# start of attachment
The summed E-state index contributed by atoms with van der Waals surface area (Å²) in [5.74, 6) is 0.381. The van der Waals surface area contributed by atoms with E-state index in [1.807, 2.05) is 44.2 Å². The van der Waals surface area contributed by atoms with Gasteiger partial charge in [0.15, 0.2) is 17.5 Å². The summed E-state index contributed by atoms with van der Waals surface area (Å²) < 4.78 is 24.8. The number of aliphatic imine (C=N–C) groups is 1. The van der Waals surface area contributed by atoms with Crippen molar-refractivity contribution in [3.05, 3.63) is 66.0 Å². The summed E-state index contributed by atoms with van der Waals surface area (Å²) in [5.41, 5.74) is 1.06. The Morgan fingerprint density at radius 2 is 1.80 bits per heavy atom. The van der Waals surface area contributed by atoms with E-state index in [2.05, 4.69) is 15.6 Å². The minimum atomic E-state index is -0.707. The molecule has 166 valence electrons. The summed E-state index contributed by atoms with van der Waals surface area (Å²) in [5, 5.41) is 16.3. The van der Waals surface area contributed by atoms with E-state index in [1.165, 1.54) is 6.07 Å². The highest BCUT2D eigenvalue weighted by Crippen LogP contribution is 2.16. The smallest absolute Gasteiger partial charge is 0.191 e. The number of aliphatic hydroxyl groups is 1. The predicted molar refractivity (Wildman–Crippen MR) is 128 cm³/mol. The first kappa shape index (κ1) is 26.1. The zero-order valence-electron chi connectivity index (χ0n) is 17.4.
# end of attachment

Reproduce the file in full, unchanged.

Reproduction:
The summed E-state index contributed by atoms with van der Waals surface area (Å²) in [5.74, 6) is 0.381. The van der Waals surface area contributed by atoms with E-state index in [1.807, 2.05) is 44.2 Å². The van der Waals surface area contributed by atoms with Gasteiger partial charge in [0.15, 0.2) is 17.5 Å². The summed E-state index contributed by atoms with van der Waals surface area (Å²) < 4.78 is 24.8. The number of aliphatic imine (C=N–C) groups is 1. The van der Waals surface area contributed by atoms with Crippen molar-refractivity contribution in [3.05, 3.63) is 66.0 Å². The summed E-state index contributed by atoms with van der Waals surface area (Å²) in [5.41, 5.74) is 1.06. The Morgan fingerprint density at radius 2 is 1.80 bits per heavy atom. The van der Waals surface area contributed by atoms with E-state index in [2.05, 4.69) is 15.6 Å². The minimum atomic E-state index is -0.707. The molecule has 166 valence electrons. The summed E-state index contributed by atoms with van der Waals surface area (Å²) in [5, 5.41) is 16.3. The van der Waals surface area contributed by atoms with E-state index in [1.165, 1.54) is 6.07 Å². The highest BCUT2D eigenvalue weighted by Crippen LogP contribution is 2.16. The smallest absolute Gasteiger partial charge is 0.191 e. The number of aliphatic hydroxyl groups is 1. The predicted molar refractivity (Wildman–Crippen MR) is 128 cm³/mol. The first kappa shape index (κ1) is 26.1. The zero-order valence-electron chi connectivity index (χ0n) is 17.4.